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Hazard, H. W. (ed.) / The art and architecture of the crusader states
(1977)

V: The Arts in Cyprus,   pp. 165-207 PDF (15.7 MB)


Page 187

 Ch. V CYPRUS: ECCLESIASTICAL ART 187 
mandorla supported by angels; on his right hand are the Crucifixion, where
a flying angel removes the crown of thorns from Christ's head, and the Carrying
of the Cross; on his left hand are the Baptism, Annunciation, and Resurrection;
below are the Virgin between two angels and six apostles on either side of
her. The main theme is therefore the Ascension; the selection of the minor
scenes appears somewhat unusual. It probably comes from the late fourteenth
century, the period of fusion into a Byzantino-Gothic style. The soldiers
wear chain mail. The hand of Christ makes the sign of benediction in the
Greek manner, but this is so general throughout Cypriote carving and painting
that little importance can be attached to it, and on artistic evidence it
would seem probable that in the island the Latins came to use the Greek placing
of the fingers. On a thirteenth-century tomb slab, which Enlart found reused
in the minbar of Hagia Sophia, archbishop Theobald gives the Latin blessing:
19 the lady abbess, Eschiva of Dampierre, on her tomb in Our Lady of Tyre
of 1340, uses the Greek gesture. As an example of a more purely Italianate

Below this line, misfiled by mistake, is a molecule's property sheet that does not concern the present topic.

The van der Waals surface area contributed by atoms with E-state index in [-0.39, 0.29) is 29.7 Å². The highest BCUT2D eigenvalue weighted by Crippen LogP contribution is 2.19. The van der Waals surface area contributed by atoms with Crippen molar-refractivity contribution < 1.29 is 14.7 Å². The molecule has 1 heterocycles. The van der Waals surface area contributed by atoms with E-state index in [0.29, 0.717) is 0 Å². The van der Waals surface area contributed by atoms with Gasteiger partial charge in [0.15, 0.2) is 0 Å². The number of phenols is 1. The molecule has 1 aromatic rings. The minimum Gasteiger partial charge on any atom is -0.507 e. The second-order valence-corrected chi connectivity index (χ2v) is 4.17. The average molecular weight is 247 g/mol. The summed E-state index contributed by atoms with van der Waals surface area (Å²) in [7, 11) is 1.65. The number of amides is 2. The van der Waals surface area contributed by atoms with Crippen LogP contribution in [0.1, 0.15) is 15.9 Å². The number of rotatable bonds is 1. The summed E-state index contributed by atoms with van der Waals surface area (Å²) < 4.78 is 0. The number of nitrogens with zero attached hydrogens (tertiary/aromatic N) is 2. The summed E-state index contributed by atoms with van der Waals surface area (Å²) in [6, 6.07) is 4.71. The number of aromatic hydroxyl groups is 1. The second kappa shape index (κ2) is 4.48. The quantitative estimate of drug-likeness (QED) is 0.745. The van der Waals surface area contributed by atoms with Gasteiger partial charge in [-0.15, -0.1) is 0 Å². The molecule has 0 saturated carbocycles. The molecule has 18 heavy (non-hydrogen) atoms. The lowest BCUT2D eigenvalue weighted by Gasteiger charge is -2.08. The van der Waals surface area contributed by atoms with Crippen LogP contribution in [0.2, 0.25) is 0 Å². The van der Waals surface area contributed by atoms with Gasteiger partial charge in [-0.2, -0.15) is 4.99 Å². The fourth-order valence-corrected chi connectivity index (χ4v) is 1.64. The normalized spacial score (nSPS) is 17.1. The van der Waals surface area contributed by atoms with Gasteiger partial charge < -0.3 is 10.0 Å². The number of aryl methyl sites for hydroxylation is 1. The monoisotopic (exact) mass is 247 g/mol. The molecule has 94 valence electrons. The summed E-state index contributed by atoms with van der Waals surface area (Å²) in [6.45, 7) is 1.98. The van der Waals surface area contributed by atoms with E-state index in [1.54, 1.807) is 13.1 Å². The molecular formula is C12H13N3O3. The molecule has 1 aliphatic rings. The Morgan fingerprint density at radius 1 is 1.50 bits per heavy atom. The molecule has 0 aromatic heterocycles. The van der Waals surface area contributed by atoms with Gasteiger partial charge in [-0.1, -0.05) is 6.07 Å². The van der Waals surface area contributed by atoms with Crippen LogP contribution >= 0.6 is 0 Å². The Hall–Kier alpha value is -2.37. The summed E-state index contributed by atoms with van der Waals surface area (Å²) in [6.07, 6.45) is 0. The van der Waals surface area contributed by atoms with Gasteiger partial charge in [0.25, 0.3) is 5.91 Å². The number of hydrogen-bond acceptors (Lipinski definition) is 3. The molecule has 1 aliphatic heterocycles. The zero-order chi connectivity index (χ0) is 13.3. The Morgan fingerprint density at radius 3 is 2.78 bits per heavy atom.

style of sculpture can be quothd the relief of St. Mamas on his lion, carrying
the Agnus Dei, now in the cloisters of the modern church of the Holy Cross
in Nicosia. It is dated 1524 and is a provincial Venetian work, a votive
offering, in which the donor, supported by an angel, kneels before the saint
in a setting of rocks and palms. 
 Heraldic carving probably played a large part in Cypriote as in Rhodian
decoration. Two examples must serve, both drawn from an outpost of Cypriote
rule, the town of Adalia on the south coast of Asia Minor, captured by Peter
I in 1361 and held till 1376.20 In the barracks here were, until recently,
two carved marble slabs: on one were the arms of Peter I; on the other, now
in the museum at Istanbul, two shields, each held by clasped hands. The shields
displayed the arms of Peter's Order of the Sword, the Lusignan arms, and
a lozengy coat which, if John de Sur can be identified (as seems probable)
with John de Nevile of Arsuf, is his arms and a record of his governorship,
which was distinguished by an art-historical incident, the theft of the icon
of St. Nicholas from the church at 
 19. Enlart, Monuments des croisés, I, 169-170, pl. 39. Although no
Theobald is named by Gams or Eubel among the archbishops of Nicosia, there
is a gap in the lists between 1264 and 1270; Theobald is called archdeacon
of Troyes (Trecensis) in the fragmentary inscription, but Enlart identifies
him as an archbishop because he wears the pallium. 
 20. F. W. Hasluck, "Frankish Remains at Adalia," Annual of the British School
at Athens, XV (1909), 270-273, and "A French inscription at Adalia," ibid.,
xvi (1910), 185-186. There are similar heraldic pieces in the National Archaeological
Museum at Istanbul. 


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